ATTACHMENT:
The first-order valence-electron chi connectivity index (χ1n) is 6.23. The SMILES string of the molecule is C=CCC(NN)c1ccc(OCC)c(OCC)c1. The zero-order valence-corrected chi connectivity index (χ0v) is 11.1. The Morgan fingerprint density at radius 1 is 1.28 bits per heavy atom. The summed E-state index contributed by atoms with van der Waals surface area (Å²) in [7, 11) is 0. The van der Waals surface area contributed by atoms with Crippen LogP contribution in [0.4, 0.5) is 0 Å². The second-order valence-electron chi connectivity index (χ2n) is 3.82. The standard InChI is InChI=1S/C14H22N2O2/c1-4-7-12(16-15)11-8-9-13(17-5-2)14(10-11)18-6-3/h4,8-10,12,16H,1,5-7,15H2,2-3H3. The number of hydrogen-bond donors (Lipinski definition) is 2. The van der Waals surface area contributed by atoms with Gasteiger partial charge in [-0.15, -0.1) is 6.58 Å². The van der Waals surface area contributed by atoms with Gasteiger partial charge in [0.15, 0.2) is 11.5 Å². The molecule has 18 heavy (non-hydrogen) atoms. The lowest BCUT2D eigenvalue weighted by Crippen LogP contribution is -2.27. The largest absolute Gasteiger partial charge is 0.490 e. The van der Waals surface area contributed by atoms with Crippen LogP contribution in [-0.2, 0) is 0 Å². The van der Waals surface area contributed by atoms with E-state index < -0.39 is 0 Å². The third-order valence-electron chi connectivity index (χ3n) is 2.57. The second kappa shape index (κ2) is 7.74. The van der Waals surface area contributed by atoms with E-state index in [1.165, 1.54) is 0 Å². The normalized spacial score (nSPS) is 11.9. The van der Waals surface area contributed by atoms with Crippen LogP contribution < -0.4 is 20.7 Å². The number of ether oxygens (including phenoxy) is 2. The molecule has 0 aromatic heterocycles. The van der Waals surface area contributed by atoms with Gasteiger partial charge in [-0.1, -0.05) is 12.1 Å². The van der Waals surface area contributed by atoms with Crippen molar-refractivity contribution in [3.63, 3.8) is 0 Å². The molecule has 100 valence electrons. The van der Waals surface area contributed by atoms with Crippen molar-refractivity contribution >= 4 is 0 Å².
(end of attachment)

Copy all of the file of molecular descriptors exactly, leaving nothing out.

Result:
The first-order valence-electron chi connectivity index (χ1n) is 6.23. The SMILES string of the molecule is C=CCC(NN)c1ccc(OCC)c(OCC)c1. The zero-order valence-corrected chi connectivity index (χ0v) is 11.1. The Morgan fingerprint density at radius 1 is 1.28 bits per heavy atom. The summed E-state index contributed by atoms with van der Waals surface area (Å²) in [7, 11) is 0. The van der Waals surface area contributed by atoms with Crippen LogP contribution in [0.4, 0.5) is 0 Å². The second-order valence-electron chi connectivity index (χ2n) is 3.82. The standard InChI is InChI=1S/C14H22N2O2/c1-4-7-12(16-15)11-8-9-13(17-5-2)14(10-11)18-6-3/h4,8-10,12,16H,1,5-7,15H2,2-3H3. The number of hydrogen-bond donors (Lipinski definition) is 2. The van der Waals surface area contributed by atoms with Gasteiger partial charge in [-0.15, -0.1) is 6.58 Å². The van der Waals surface area contributed by atoms with Gasteiger partial charge in [0.15, 0.2) is 11.5 Å². The molecule has 18 heavy (non-hydrogen) atoms. The lowest BCUT2D eigenvalue weighted by Crippen LogP contribution is -2.27. The largest absolute Gasteiger partial charge is 0.490 e. The van der Waals surface area contributed by atoms with Crippen LogP contribution in [-0.2, 0) is 0 Å². The van der Waals surface area contributed by atoms with E-state index < -0.39 is 0 Å². The third-order valence-electron chi connectivity index (χ3n) is 2.57. The second kappa shape index (κ2) is 7.74. The van der Waals surface area contributed by atoms with E-state index in [1.165, 1.54) is 0 Å². The normalized spacial score (nSPS) is 11.9. The van der Waals surface area contributed by atoms with Crippen LogP contribution < -0.4 is 20.7 Å². The number of ether oxygens (including phenoxy) is 2. The molecule has 0 aromatic heterocycles. The van der Waals surface area contributed by atoms with Gasteiger partial charge in [-0.1, -0.05) is 12.1 Å². The van der Waals surface area contributed by atoms with Crippen molar-refractivity contribution in [3.63, 3.8) is 0 Å². The molecule has 100 valence electrons. The van der Waals surface area contributed by atoms with Crippen molar-refractivity contribution >= 4 is 0 Å².